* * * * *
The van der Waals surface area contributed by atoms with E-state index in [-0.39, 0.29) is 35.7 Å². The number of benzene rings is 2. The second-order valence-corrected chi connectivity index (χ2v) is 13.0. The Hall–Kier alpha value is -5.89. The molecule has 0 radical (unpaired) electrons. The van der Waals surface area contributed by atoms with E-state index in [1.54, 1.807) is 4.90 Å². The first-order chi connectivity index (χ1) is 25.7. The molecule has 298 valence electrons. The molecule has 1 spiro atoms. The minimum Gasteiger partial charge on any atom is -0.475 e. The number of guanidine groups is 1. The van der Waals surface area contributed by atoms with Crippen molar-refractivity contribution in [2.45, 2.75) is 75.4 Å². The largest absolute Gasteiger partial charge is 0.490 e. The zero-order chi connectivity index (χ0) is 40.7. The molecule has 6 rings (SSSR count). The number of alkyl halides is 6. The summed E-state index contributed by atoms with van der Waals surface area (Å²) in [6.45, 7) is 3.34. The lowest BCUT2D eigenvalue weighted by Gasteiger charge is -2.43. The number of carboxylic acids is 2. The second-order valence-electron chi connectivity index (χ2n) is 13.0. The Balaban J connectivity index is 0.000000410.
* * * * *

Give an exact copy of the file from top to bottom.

The van der Waals surface area contributed by atoms with E-state index in [-0.39, 0.29) is 35.7 Å². The number of benzene rings is 2. The second-order valence-corrected chi connectivity index (χ2v) is 13.0. The Hall–Kier alpha value is -5.89. The molecule has 0 radical (unpaired) electrons. The van der Waals surface area contributed by atoms with E-state index in [1.54, 1.807) is 4.90 Å². The first-order chi connectivity index (χ1) is 25.7. The molecule has 298 valence electrons. The molecule has 1 spiro atoms. The minimum Gasteiger partial charge on any atom is -0.475 e. The number of guanidine groups is 1. The van der Waals surface area contributed by atoms with Crippen molar-refractivity contribution in [2.45, 2.75) is 75.4 Å². The largest absolute Gasteiger partial charge is 0.490 e. The zero-order chi connectivity index (χ0) is 40.7. The molecule has 6 rings (SSSR count). The number of alkyl halides is 6. The summed E-state index contributed by atoms with van der Waals surface area (Å²) in [6.45, 7) is 3.34. The lowest BCUT2D eigenvalue weighted by Gasteiger charge is -2.43. The number of carboxylic acids is 2. The second-order valence-electron chi connectivity index (χ2n) is 13.0. The Balaban J connectivity index is 0.000000410.